#AllChestsWelcome: The History of Covering Chests Is a History of Changing Them

While researching this theme month, I found that for large portions of history, the human experience (this sweeping statement is rather Eurocentric, but I will get to that!) of dressing chests is one of trying to alter it. I love that sewing can help us to unlock the reasons we wear what we do and decide whether altering the shape of our chest is something we want or need to do. If you are interested in finding out more about the history of lingerie specifically, check out Jacinta’s brilliant post for last year’s Over/Under theme.

Throughout history, chest binding has existed as a means of gender affirmation. Men and non-binary people who were assigned female at birth have bound their chests with fabric to address the dysphoria they experience around their body. A particular example is Michael Dillon, a transgender pioneer who reportedly bound his chest from an early age before undergoing gender-affirming medical procedures. Historically, these bindings were often tightly wound strips of fabric wrapped around the chest. Nowadays, chest binders are tightly fitting garments and can be bought ready to wear or tailor-made for individuals to ensure that safety, comfort, and style are right for the wearer.

One person sits to the foreground, they have brown skin, short black hair and piercings. They are modelling a chest binder. Several people of different ethnic backgrounds stand behind modelling their chest binders.
Various people model their chest binders
Image: gc2b marketing campaign photograph

Forms of chest binding and flattening have also been common at various stages for cis women as fashion, cultural dress, and even religion have dictated that flat chests are preferred. The stays and corsets of the 18th and 19th century proved the virtuousness of their wearers and by extension their celibacy, a Christian preoccupation of the time, while the flappers of the 1920s were rebelling against earlier Edwardian styles which accentuated curves by binding chests and wearing loose-fitting clothing to achieve a straighter, flatter body. In East Asian countries such as in South Korea with the traditional Hanbok dress, some women bind their chests to ensure the line of traditional clothes is uninterrupted.

In the West, the Second World War and the 1950s shifted the emphasis from the androgynous body types preferred in the 1920s to an extreme femme shape. Marilyn Monroe and Jane Russell popularised an hourglass, voluptuous shape, and bullet bras and girdles became de rigeur. Even through to the 1980s and 1990s, Wonderbra lifted, enhanced, and told femme women that cleavage was most definitely the thing to have. Bras even promised an additional few cup sizes if you didn’t fit into the current desirable aesthetic.

Two fashion catalogue images show women in “bullet” bras, cone shaped white undergarments that lift and separate their breasts.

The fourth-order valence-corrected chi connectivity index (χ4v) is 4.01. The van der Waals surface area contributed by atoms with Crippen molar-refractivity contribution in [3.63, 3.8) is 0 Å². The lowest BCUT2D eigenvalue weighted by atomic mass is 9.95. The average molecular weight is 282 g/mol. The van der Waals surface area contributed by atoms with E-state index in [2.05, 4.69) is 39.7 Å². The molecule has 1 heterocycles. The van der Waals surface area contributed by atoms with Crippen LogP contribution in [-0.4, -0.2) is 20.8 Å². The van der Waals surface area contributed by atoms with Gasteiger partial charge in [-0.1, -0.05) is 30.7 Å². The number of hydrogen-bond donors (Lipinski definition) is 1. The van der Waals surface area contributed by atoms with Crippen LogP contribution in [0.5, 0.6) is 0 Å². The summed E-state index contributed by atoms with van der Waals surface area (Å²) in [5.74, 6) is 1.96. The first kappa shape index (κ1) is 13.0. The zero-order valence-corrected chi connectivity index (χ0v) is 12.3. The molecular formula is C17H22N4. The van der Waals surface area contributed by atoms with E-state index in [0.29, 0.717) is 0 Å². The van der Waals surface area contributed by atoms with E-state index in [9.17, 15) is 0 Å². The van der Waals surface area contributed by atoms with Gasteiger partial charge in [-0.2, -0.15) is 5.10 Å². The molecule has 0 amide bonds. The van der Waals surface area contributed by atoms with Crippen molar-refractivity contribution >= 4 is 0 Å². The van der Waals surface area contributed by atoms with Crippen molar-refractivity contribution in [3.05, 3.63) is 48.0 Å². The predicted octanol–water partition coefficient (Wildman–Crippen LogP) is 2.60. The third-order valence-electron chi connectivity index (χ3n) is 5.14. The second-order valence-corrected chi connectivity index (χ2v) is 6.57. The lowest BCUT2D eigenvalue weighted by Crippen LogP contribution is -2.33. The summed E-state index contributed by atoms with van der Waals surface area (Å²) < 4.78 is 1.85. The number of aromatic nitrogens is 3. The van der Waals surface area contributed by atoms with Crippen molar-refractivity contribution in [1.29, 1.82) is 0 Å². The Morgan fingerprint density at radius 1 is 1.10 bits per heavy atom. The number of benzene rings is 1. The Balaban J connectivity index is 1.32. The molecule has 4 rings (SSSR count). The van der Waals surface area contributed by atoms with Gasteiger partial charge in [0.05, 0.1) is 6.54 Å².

1950s bra catalogue photographs
Image: BBC News, “M&S archive images chart the history of the bra”

Although these chest changes seem to disproportionately impact men assigned female at birth and women, cis men were not exempt from sartorial attempts to alter their chest or change what they wear upon it in the name of fashion. Doublets of the 16th Century were padded waistcoats or jackets which accentuated certain areas and “hid” others, usually dependent on the physical appearance of the societal leaders and monarchs of the time. Although not designed to change chest shape, the men’s vest (an undershirt for American readers) was rendered embarrassingly dated by the simple act of Clark Gable removing his shirt and showing a bare chest in It Happened One Night in 1934.

Of course this is all, as I say, rather Eurocentric. There are many people throughout the world who do not cover their chests because they do not have the same sexualised or gendered notions of bodies. Often, the history of chest covering is also the history of violent colonialism, religious influence, and patriarchal and/or capitalist control. To name but a few, the Nádleehi of the Navajo Nation, the Fa’afafine of Samoa, and the Hijra of India cannot be described using a European sense of binary gender yet colonising forces attempted to erase these identities through the enforcement of strictly gendered clothing.

A black and white image depicts a Two Spirit or Nádleehi person wearing traditional dress sitting with a musical instrument.
A two-spirit person weaving
Image: “The ‘two-spirit’ people of indigenous North American’s”, Walter L Williams, The Guardian UK

All this is to say: This theme month, take a moment and consider how and why you dress your chest. Your space on the gender spectrum, your comfort, your culture, and your personal history will all likely mean that the clothes you sew to cover your torso are entirely your own—unique and yet part of a long shared history. Will you sew bras, corsets, binders, or vests, or perhaps you might consider eschewing them all?

Sophy is from England but currently lives and sews in Hong Kong. She is a temporary Sewcialists Editor and can be found online at @sophy_sews_hk.

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